Country Governance
Search

Tip: Enter a search term (word or phrase, as in Google) and press ENTER or click the search button

POGAR > Countries > Country Theme: Local Government: Jordan
You may also
 

Local Government History

Historically, as a result of low and limited Jordanian government revenues, a centralized decision-making process has controlled the distribution of allocations, leaving local governments relatively weak. Local government expenditures comprise 6% of total government expenditures for the nation (the expenditure decentralization ratio). The fifth national development plan (1986-1990) responded to declining money flows from grants and workers’ remittances by decentralizing government to increase civic participation and diversify revenues. Nevertheless, the Jordanian government remains one of the most centralized in the Arab region.

Top of this page

Administrative Divisions

The Jordanian government includes three levels of sub-national government under the Ministry of Interior and the Ministry of Municipal and Rural Affairs and Environment (MMRAE). These are the local councils, which include 214 municipal councils (population at least 2,500 people); 142 village councils of 2,000 people; and 170 councils with shared services. There are twelve governorates that act as regional planning agencies. The governorates (muhafazat, singular - muhafazah) are: Ajlun, Al 'Aqabah, Al Balqa', Al Karak, Al Mafraq, 'Amman, At-Tafilah, Az-Zarqa', Irbid, Jarash, Ma'an, Madaba.

Top of this page

Local Government Budgetary Reform

Councils have three sources of financing: the government, independent sources and the Cities and Villages Development Bank (CVDB). Government sources include fuel revenues, fees for traffic violations, customs duties, transportation fees and property taxes. Taxes are collected and allocated by the central government to the local governments according to population, location and necessity. Independent sources are limited and include employment and building licenses as well as taxes on small stores and vegetable markets.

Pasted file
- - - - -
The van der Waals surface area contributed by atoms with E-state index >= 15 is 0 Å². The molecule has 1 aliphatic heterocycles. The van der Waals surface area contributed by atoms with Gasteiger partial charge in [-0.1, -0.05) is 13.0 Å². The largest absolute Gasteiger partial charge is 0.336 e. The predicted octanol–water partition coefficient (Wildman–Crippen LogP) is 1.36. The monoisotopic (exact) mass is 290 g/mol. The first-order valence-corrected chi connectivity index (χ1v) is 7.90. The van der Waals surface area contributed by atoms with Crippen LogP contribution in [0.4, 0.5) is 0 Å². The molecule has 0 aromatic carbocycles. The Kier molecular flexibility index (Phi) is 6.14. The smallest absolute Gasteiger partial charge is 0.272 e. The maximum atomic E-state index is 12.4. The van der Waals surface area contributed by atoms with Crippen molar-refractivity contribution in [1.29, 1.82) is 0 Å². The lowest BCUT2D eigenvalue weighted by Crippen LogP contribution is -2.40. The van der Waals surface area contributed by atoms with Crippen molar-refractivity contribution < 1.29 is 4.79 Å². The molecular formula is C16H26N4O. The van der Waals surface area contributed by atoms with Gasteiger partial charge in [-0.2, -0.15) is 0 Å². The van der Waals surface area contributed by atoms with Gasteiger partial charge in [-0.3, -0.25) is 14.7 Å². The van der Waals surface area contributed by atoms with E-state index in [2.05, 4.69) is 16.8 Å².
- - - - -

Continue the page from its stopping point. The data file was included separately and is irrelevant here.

Municipalities in Jordan rely upon the national government for most revenues. All municipal budgets must be sent to the MMRAE for approval, leaving little room for tailoring the budget to local needs. Around 40% of local revenues come from fund transfers from the central government. Municipalities also borrow funds from the CVDB for roughly 14% of their expenditures, but Jordan’s municipalities retain a limited role in the provision of public services. Many of the services provided by municipalities in other countries are the providence of the national government in Jordan.

As part of Jordan’s efforts to meet the International Monetary Fund’s Special Data Dissemination Standard, local and regional government budgets were being integrated into a more transparent general government budget in 2005.

Top of this page

Reform: Fiscal Decentralization

Since 1989, the Jordanian government has expressed its commitment to decentralization as an integral part of economic reforms, albeit without decentralizing government finances. Larger municipalities have been created so as to improve their administrative and economic capabilities. Other measures include developing an accounting system, clear model budgets and new municipal election laws. The United Nations Development Programme (UNDP) has undertaken a project in Jordan to increase administrative efficiency and equitable services at the governorates level. The Civil Service Bylaw of 1998 is an initiative toward decentralization of government services and local-level human resource development. It transferred the central employment authority of the Civil Service Bureau to the governors in the districts. It provided the formation of personnel units in every district chaired by the governor with the membership of the deputy governor, representatives of the concerned agency, a legal counselor, and one of the directorate’s employees in the district. The role of the committee is to recruit and hire employees in the districts. The Ministries of Health and Education, with a workforce representing 87% of total civil service employment, have institutionalized the regional distribution of services and have delegated most of the ministers’ powers to the regional directors.